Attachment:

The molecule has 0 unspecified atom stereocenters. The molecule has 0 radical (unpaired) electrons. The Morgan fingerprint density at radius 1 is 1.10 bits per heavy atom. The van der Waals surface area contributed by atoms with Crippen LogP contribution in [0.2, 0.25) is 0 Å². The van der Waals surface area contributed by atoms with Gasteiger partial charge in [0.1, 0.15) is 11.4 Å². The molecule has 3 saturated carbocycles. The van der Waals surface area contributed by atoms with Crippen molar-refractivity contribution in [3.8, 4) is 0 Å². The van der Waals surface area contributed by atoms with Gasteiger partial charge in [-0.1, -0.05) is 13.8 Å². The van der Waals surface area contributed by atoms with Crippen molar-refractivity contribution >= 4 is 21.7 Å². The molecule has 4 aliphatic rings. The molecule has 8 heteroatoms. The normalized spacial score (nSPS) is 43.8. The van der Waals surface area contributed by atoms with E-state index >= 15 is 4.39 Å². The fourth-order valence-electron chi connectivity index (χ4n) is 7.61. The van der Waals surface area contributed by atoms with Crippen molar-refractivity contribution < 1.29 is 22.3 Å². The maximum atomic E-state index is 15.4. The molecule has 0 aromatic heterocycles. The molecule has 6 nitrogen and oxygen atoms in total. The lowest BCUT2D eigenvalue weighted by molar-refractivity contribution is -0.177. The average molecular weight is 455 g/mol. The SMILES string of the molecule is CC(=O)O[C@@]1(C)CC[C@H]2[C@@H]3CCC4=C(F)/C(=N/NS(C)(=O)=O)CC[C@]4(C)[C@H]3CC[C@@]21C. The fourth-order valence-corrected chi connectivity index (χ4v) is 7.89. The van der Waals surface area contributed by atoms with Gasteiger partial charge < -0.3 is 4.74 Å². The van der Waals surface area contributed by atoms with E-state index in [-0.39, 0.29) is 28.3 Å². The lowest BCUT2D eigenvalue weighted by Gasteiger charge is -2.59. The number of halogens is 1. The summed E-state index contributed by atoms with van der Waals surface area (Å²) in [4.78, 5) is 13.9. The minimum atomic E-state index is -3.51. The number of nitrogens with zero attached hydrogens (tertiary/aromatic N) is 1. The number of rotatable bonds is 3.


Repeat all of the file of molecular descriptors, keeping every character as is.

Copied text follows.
The molecule has 0 unspecified atom stereocenters. The molecule has 0 radical (unpaired) electrons. The Morgan fingerprint density at radius 1 is 1.10 bits per heavy atom. The van der Waals surface area contributed by atoms with Crippen LogP contribution in [0.2, 0.25) is 0 Å². The van der Waals surface area contributed by atoms with Gasteiger partial charge in [0.1, 0.15) is 11.4 Å². The molecule has 3 saturated carbocycles. The van der Waals surface area contributed by atoms with Crippen molar-refractivity contribution in [3.8, 4) is 0 Å². The van der Waals surface area contributed by atoms with Gasteiger partial charge in [-0.1, -0.05) is 13.8 Å². The van der Waals surface area contributed by atoms with Crippen molar-refractivity contribution >= 4 is 21.7 Å². The molecule has 4 aliphatic rings. The molecule has 8 heteroatoms. The normalized spacial score (nSPS) is 43.8. The van der Waals surface area contributed by atoms with E-state index >= 15 is 4.39 Å². The fourth-order valence-electron chi connectivity index (χ4n) is 7.61. The van der Waals surface area contributed by atoms with Crippen molar-refractivity contribution < 1.29 is 22.3 Å². The maximum atomic E-state index is 15.4. The molecule has 0 aromatic heterocycles. The molecule has 6 nitrogen and oxygen atoms in total. The lowest BCUT2D eigenvalue weighted by molar-refractivity contribution is -0.177. The average molecular weight is 455 g/mol. The SMILES string of the molecule is CC(=O)O[C@@]1(C)CC[C@H]2[C@@H]3CCC4=C(F)/C(=N/NS(C)(=O)=O)CC[C@]4(C)[C@H]3CC[C@@]21C. The fourth-order valence-corrected chi connectivity index (χ4v) is 7.89. The van der Waals surface area contributed by atoms with Gasteiger partial charge < -0.3 is 4.74 Å². The van der Waals surface area contributed by atoms with E-state index in [-0.39, 0.29) is 28.3 Å². The lowest BCUT2D eigenvalue weighted by Gasteiger charge is -2.59. The number of halogens is 1. The summed E-state index contributed by atoms with van der Waals surface area (Å²) in [4.78, 5) is 13.9. The minimum atomic E-state index is -3.51. The number of nitrogens with zero attached hydrogens (tertiary/aromatic N) is 1. The number of rotatable bonds is 3.